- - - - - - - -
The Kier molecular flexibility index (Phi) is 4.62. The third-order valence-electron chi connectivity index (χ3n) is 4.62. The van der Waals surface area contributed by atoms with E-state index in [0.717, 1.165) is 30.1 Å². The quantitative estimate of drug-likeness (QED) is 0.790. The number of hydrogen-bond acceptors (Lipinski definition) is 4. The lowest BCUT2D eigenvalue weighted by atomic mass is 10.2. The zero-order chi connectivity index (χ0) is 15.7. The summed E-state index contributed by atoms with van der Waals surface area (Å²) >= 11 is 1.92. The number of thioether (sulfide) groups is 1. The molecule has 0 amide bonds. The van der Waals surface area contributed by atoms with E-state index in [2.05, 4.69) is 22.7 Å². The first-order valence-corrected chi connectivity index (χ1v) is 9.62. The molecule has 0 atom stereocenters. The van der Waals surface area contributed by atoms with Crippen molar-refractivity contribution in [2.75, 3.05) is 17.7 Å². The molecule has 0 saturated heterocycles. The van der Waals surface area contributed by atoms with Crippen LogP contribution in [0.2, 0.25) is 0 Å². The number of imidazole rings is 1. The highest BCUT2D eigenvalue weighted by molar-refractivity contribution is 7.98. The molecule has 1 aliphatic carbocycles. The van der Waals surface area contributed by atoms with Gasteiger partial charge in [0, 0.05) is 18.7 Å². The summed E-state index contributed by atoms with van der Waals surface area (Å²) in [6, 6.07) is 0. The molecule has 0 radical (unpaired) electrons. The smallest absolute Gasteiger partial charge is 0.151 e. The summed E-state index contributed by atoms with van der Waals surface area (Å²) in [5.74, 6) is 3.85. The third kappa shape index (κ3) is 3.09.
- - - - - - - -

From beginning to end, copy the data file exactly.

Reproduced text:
The Kier molecular flexibility index (Phi) is 4.62. The third-order valence-electron chi connectivity index (χ3n) is 4.62. The van der Waals surface area contributed by atoms with E-state index in [0.717, 1.165) is 30.1 Å². The quantitative estimate of drug-likeness (QED) is 0.790. The number of hydrogen-bond acceptors (Lipinski definition) is 4. The lowest BCUT2D eigenvalue weighted by atomic mass is 10.2. The zero-order chi connectivity index (χ0) is 15.7. The summed E-state index contributed by atoms with van der Waals surface area (Å²) >= 11 is 1.92. The number of thioether (sulfide) groups is 1. The molecule has 0 amide bonds. The van der Waals surface area contributed by atoms with E-state index in [2.05, 4.69) is 22.7 Å². The first-order valence-corrected chi connectivity index (χ1v) is 9.62. The molecule has 0 atom stereocenters. The van der Waals surface area contributed by atoms with Crippen molar-refractivity contribution in [2.75, 3.05) is 17.7 Å². The molecule has 0 saturated heterocycles. The van der Waals surface area contributed by atoms with Crippen LogP contribution in [0.2, 0.25) is 0 Å². The number of imidazole rings is 1. The highest BCUT2D eigenvalue weighted by molar-refractivity contribution is 7.98. The molecule has 1 aliphatic carbocycles. The van der Waals surface area contributed by atoms with Gasteiger partial charge in [0, 0.05) is 18.7 Å². The summed E-state index contributed by atoms with van der Waals surface area (Å²) in [6, 6.07) is 0. The molecule has 0 radical (unpaired) electrons. The smallest absolute Gasteiger partial charge is 0.151 e. The summed E-state index contributed by atoms with van der Waals surface area (Å²) in [5.74, 6) is 3.85. The third kappa shape index (κ3) is 3.09.